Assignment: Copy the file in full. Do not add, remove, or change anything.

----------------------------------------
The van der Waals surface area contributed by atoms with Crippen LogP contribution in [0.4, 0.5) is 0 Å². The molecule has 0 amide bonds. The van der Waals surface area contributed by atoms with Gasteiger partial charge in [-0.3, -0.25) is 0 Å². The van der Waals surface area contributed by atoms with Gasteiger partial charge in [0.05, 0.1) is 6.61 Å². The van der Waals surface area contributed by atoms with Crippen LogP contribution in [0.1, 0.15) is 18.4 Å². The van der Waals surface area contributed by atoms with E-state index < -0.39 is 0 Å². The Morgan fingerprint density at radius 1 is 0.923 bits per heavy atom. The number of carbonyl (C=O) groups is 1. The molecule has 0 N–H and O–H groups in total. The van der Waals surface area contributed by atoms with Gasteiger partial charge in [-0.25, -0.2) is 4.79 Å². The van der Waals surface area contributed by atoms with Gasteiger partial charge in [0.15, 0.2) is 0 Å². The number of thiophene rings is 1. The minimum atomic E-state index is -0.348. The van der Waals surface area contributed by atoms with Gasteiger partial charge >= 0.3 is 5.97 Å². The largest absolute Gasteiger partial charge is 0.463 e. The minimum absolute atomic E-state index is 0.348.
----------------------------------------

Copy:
The van der Waals surface area contributed by atoms with Crippen LogP contribution in [0.4, 0.5) is 0 Å². The molecule has 0 amide bonds. The van der Waals surface area contributed by atoms with Gasteiger partial charge in [-0.3, -0.25) is 0 Å². The van der Waals surface area contributed by atoms with Gasteiger partial charge in [0.05, 0.1) is 6.61 Å². The van der Waals surface area contributed by atoms with Crippen LogP contribution in [0.1, 0.15) is 18.4 Å². The van der Waals surface area contributed by atoms with E-state index < -0.39 is 0 Å². The Morgan fingerprint density at radius 1 is 0.923 bits per heavy atom. The number of carbonyl (C=O) groups is 1. The molecule has 0 N–H and O–H groups in total. The van der Waals surface area contributed by atoms with Gasteiger partial charge in [-0.25, -0.2) is 4.79 Å². The van der Waals surface area contributed by atoms with Gasteiger partial charge in [0.15, 0.2) is 0 Å². The number of thiophene rings is 1. The minimum atomic E-state index is -0.348. The van der Waals surface area contributed by atoms with Gasteiger partial charge >= 0.3 is 5.97 Å². The largest absolute Gasteiger partial charge is 0.463 e. The minimum absolute atomic E-state index is 0.348.